It has gotten a bit of a bad reputation as the red-haired step-child of the Indiana Jones movies (before the delinquent foster children came along), but it’s not a bad sample of the genre. According to the Wikipedia entry, they set the film before Raiders so they wouldn’t have to make Nazis the bad guys again. If only they’d stuck with that. But in the 21st century, that’s the only real evil the world has seen, so it (and, perhaps, Republicans) are the only allowed villains in these simpler times.

Oft quoted lines:
Well, none, really, although maybe I will start saying, “Fortune and glory, kid. Fortune and glory,” to change that. Although my kids are not really kids any more.

Indiana Jones and the Last Crusade
Book coverI saw this film in the theater, gentle reader, I think. It seems to me that my brother and I came into a windfall that summer when the owner of my father’s favorite tavern at the time hired us to load a roll-on dumpster with junk stored in the three- or four-bay garage attached to the saloon. We worked two days and got sixty dollars each, and, gentle reader, we could do anything we wanted. So we went to see this film instead of UHF because this film had been out for a while and would likely be ending its run, and UHF had just opened. Well, as it happens, UHF also closed before this film. But we saw it at the first run theater on Mill Road, not the second run theater which was across the street. We had a wealth of options in the world; I guess we have a wealth of options now in our homes, but it really isn’t the same.

At any rate, this is the film with Sean Connery as Indiana’s father who goes missing when searching for the Holy Grail. Prior to going missing, he sent his diary of clues home to Indiana, and when an industrialist asks Indiana to continue the search for the grail, Indiana takes the job to search for his father. Along the way, he meets a headstrong Austrian doctor, Elsa, who helped his father as well, and unknowingly brings the Germans the diary, which they wanted to get from Jones Sr. So when Indiana frees himself and his father, they have to race to Berlin to recover the diary and then beat the Nazis and the industrialist (working with the Nazis, including Elsa) to the temple in the canyon of the crescent moon.

The film has some throwbacks, including an escape via plane where Jones Sr. asks Indiana if he knows how to fly a plane and Indiana says, “Fly, yes. Land, no,” which hearkens back to the plane scene in Temple of Doom, and a convoy fight scene where Jones has to rescue his father and Brody from a tank definitely throws back to the ark convoy scene in Raiders.

So eight years after the initial movie, the original trilogy wraps up in fine fashion. I guess Lucas started planning the fourth installment which sounds a lot like The Kingdom of the Crystal Skull in the early 1990s, but it would be fifteen years before that appeared. The cold open features a young Indiana Jones, played by River Phoenix, which laid some groundwork for the television series.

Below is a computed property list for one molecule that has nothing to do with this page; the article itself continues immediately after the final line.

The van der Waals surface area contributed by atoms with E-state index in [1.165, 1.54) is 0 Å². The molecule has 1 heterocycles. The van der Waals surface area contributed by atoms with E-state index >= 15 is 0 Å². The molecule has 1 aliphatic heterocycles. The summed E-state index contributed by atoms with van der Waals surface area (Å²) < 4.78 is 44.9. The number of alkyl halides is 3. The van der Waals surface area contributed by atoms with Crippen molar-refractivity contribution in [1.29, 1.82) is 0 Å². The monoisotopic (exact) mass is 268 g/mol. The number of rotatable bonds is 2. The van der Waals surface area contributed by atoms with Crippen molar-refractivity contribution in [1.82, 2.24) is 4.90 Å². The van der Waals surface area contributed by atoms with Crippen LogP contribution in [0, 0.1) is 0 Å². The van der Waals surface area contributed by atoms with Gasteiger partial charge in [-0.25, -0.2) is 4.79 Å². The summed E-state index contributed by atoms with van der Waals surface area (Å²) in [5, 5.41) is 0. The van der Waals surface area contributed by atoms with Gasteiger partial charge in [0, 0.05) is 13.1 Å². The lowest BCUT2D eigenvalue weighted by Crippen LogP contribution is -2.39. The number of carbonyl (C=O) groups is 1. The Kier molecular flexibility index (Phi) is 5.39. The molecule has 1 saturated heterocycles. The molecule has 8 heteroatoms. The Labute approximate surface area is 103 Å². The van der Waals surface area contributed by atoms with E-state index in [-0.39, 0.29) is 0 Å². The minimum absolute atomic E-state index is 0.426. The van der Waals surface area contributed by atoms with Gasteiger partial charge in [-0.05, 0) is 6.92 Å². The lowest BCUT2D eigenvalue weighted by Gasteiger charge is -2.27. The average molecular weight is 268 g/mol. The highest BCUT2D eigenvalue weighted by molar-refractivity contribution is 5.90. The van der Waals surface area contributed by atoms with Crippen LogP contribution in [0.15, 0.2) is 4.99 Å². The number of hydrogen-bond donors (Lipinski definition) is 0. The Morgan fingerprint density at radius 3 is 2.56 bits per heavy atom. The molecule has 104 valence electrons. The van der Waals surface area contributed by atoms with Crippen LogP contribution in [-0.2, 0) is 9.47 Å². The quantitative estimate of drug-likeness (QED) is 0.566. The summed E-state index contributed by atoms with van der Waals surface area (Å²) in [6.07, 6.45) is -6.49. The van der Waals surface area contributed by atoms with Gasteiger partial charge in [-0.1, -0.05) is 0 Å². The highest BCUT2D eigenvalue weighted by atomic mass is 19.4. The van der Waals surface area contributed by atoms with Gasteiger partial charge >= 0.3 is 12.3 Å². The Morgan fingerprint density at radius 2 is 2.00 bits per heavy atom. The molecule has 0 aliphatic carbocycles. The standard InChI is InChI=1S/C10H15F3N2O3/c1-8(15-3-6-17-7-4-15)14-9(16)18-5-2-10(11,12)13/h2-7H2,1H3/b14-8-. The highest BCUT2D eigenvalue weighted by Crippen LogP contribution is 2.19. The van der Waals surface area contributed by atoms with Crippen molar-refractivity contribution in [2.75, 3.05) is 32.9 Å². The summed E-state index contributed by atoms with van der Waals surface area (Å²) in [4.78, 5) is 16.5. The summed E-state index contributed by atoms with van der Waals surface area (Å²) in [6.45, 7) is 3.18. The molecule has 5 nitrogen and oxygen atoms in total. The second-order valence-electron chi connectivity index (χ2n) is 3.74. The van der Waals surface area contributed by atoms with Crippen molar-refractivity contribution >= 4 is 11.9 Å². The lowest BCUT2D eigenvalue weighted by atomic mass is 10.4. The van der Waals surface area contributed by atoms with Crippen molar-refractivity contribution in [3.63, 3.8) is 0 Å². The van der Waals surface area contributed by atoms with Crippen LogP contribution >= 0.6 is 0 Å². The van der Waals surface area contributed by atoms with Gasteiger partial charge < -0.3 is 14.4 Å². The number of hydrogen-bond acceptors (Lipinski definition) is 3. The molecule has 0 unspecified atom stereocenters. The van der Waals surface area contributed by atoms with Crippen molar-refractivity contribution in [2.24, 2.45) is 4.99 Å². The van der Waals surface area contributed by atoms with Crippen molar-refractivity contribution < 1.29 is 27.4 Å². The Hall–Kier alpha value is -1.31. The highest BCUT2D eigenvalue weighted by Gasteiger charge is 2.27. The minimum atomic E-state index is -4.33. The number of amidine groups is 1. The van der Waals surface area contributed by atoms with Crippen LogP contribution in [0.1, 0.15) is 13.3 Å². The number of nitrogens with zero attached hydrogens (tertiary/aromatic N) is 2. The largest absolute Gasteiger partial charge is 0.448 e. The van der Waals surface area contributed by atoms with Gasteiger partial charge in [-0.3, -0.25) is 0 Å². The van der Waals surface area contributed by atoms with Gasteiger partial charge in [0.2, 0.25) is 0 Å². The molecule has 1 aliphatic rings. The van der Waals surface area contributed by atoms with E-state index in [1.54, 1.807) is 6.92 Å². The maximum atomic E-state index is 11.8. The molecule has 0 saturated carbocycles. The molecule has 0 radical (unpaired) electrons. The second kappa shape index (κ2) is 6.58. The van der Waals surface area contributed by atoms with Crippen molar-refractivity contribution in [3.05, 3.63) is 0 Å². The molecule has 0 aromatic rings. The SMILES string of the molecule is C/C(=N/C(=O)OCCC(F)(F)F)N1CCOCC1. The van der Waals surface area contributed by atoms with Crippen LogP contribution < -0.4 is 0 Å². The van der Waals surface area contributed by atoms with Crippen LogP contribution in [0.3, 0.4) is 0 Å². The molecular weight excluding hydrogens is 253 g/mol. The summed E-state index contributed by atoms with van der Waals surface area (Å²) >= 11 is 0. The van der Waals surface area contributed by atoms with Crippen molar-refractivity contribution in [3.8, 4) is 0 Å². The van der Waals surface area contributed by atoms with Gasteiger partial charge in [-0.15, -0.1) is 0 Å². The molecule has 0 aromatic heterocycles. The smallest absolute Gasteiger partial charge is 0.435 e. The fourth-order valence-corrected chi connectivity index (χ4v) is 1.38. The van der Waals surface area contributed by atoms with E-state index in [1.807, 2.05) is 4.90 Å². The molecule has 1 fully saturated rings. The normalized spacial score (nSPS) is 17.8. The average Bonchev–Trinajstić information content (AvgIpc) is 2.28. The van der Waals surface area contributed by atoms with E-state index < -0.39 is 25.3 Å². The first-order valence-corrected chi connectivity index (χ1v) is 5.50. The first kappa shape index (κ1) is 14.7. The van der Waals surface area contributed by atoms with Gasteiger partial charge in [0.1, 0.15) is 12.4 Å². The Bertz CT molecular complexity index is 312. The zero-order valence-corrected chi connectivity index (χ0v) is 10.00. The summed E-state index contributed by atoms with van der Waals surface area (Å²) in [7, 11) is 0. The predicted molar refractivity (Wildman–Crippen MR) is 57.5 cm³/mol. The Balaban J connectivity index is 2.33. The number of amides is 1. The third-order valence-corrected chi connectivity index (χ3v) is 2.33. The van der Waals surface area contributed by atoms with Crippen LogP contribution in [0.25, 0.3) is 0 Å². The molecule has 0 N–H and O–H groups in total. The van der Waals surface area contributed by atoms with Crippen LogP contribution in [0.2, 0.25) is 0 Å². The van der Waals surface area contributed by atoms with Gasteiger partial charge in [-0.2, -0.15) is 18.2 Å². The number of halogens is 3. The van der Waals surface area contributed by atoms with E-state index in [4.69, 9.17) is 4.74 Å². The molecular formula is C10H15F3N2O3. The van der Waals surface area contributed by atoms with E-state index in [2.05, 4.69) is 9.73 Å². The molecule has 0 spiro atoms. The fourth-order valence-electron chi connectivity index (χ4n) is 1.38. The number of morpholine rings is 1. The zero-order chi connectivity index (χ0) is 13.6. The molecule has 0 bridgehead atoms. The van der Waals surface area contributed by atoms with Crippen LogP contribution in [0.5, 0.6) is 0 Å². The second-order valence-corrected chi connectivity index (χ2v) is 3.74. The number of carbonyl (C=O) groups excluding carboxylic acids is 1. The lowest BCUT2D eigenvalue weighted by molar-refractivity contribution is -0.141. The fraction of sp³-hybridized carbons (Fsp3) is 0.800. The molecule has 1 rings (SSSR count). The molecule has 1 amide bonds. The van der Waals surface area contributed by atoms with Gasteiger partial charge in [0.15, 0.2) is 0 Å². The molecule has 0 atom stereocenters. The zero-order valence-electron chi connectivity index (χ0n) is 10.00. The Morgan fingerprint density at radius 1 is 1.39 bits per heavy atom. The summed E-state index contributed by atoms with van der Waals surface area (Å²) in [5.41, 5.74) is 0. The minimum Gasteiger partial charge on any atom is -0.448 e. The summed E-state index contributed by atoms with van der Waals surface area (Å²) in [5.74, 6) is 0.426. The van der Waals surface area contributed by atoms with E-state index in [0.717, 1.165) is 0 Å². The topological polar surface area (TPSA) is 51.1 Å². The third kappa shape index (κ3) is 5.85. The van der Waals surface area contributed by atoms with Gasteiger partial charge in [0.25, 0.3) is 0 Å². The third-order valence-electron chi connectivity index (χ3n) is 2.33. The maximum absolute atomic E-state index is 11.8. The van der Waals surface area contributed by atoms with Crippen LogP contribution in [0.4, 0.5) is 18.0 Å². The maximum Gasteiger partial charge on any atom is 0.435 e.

Quotable lines?

  • “It belongs in a museum!”
  • “We named the dog Indiana.”

I dunno. Not as prominently quotable as the first, and by that time the genre itself was starting to wind down, although examples of the genre have always been there (the Tomb Raider game came out in 1996, and the films in 2001 and 2003).

I spent $2 for the boxed set here (which did not include the television series, presumably available separately) and three evenings reviewing the material. Time and money well spent, or at least better spent than how I sometimes spend the evenings. It also makes me want to revisit some of the other listed examples of the genre even though I have seen Firewalker with my boys sometime in the last decade or so and Romancing the Stone and Jewel of the Nile sometime since I bought them again in 2015. The material and setting (at least of the cold opening of Raiders) remains fresh as I listened to part of an audio course last summer (and will probably revisit it soon) and because the news headlines have been full of new archeological finds in the Amazon and the highlands of South America. So one could imagine stories like this being told today with some technological updating.

And I’d like to just reiterate something I’ve noted in book reports from thrillers from the 1980s about the use of Nazis as bad guys. In the 1980s, Nazis were the bad guys in a lot of books because World War II was still in living memory and because some of the younger people would have grown up with the World War II movies where the Nazis were the bad guys. In the 1980s fiction, it was always old Nazis putting into motion their decades-old plots to start the fourth Reich. The trope was aided by the fact that actual German World War II Nazis were found or dying in South America and whatnot. However, now in the 21st century, the use of Nazis as the bad guys is just a photocopy of a copy, as the only experience modern film makers and authors have of Nazis is from the popular culture. Which is why the stories and films have a sort of washed out and faded sense of plot. Photocopies of photocopies.

And in a sad personal side note, I saved these films for watching with my boys until I thought they were old enough to handle the gross-out scenes, but I guess I waited too long, as the boys no longer want to watch movies with me. They’re too busy working and dating (the older boy) and building an ephemeral legacy in Minecraft (the younger). So no telling how much they would have enjoyed the films even though they’re about the age I was when I saw them.